Some of the United States’ most decorated and accomplished gymnasts are in Washington, DC, where they are testifying about heart-wrenching abuse and indifference in the aftermath in front of Congress.
Simone Biles, McKayla Maroney, Maggie Nichols, and Aly Raisman testified on Capitol Hill in front of the Senate Judiciary Committee as they spoke to the failures in the FBI’s investigation into former USA Gymnastics team doctor Larry Nassar. Nassar is currently serving up to 175 years in prison after he pleaded guilty to sexually assaulting hundreds of girls and women, per ABC News.
“We have been failed, and we deserve answers,” Simone Biles said, the first to deliver her opening statement.
“Nassar is where he belongs, but those who enabled him deserve to be held accountable,” Biles continued.
“If they are not, I am convinced that this will continue to happen to others across Olympic sports.”
In the details of their testimony, these gymnasts laid out the ugly truth of how the investigation failed them and allowed Nassar to continue to abuse other girls.
“Today, I ask you all to hear my voice. I ask you please do all that is in your power to ensure that these individuals are held responsible and accountable for ignoring my initial report, for lying about my initial report and for covering up for a child molester,” McKayla Maroney leveled.
“Over the past few years it has become painfully clear how a survivor’s healing is affected by the handling of their abuse, and it disgusts me that we are still fighting for the most basic answers and accountability over six years later,” Aly Raisman later asserted.
“It took over 14 months for the FBI to contact me despite my many requests to be interviewed by them. I felt pressure by the FBI to consent to Nassar’s plea deal. The agent diminished the significance of my abuse and made me feel my criminal case wasn’t worth pursuing.”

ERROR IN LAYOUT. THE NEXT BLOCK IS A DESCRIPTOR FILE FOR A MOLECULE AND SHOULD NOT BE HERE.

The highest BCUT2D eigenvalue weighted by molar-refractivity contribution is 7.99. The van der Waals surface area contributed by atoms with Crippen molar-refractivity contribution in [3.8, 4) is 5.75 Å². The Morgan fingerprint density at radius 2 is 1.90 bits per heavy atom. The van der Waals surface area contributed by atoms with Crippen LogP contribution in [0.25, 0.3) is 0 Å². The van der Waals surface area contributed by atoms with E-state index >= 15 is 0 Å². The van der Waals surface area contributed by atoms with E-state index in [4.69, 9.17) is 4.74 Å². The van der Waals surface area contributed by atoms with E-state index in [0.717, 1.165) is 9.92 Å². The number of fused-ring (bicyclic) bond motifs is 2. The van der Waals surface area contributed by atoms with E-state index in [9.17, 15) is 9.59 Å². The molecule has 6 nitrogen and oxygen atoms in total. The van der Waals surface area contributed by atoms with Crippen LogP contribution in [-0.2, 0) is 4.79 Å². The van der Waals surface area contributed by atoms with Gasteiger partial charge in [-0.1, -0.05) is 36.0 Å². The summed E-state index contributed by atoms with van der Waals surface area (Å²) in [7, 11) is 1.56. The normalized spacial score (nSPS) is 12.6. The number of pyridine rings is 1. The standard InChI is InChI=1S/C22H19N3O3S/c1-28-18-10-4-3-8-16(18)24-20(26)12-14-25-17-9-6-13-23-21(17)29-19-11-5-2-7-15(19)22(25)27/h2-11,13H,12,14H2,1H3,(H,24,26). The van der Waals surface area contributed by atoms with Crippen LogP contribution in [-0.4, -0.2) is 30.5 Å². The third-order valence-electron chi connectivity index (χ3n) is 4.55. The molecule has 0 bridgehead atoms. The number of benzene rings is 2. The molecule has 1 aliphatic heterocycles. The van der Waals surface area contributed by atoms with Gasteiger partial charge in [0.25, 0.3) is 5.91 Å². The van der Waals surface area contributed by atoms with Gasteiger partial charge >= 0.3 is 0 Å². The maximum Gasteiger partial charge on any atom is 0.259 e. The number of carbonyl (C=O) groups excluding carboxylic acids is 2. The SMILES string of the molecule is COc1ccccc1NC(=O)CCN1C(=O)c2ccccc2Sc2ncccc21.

“I want everyone to know this did not happen to ‘gymnast two’ or ‘athlete A.’ It happened to me, Maggie Nichols,” Nichols testified.
“I reported my abuse to USA Gymnastics over six years ago and still my family and I received even few answers and had even more questions why this allowed to occur and why dozens of other little girls and women at Michigan State had to be abused after I reported,” she said.
“In sacrificing my childhood for the chance to compete for the United States, I am haunted by the fact even after I reported my abuse so many women and girls had to suffer at the hands of Larry Nassar.”
FBI Director Christopher Wray testified as well, apologizing to Nassar’s victims, including those before him.
“I’m sorry for what you and your families have been through. I’m sorry that so many different people let you down over and over again. And I’m especially sorry that there were people at the FBI who had their own chance to stop this monster back in 2015 and failed,” said Wray, though he wasn’t the FBI director at the time the allegations against Nassar were made.
“That is inexcusable. It never should have happened, and we’re doing everything in our power to make sure it never happens again.”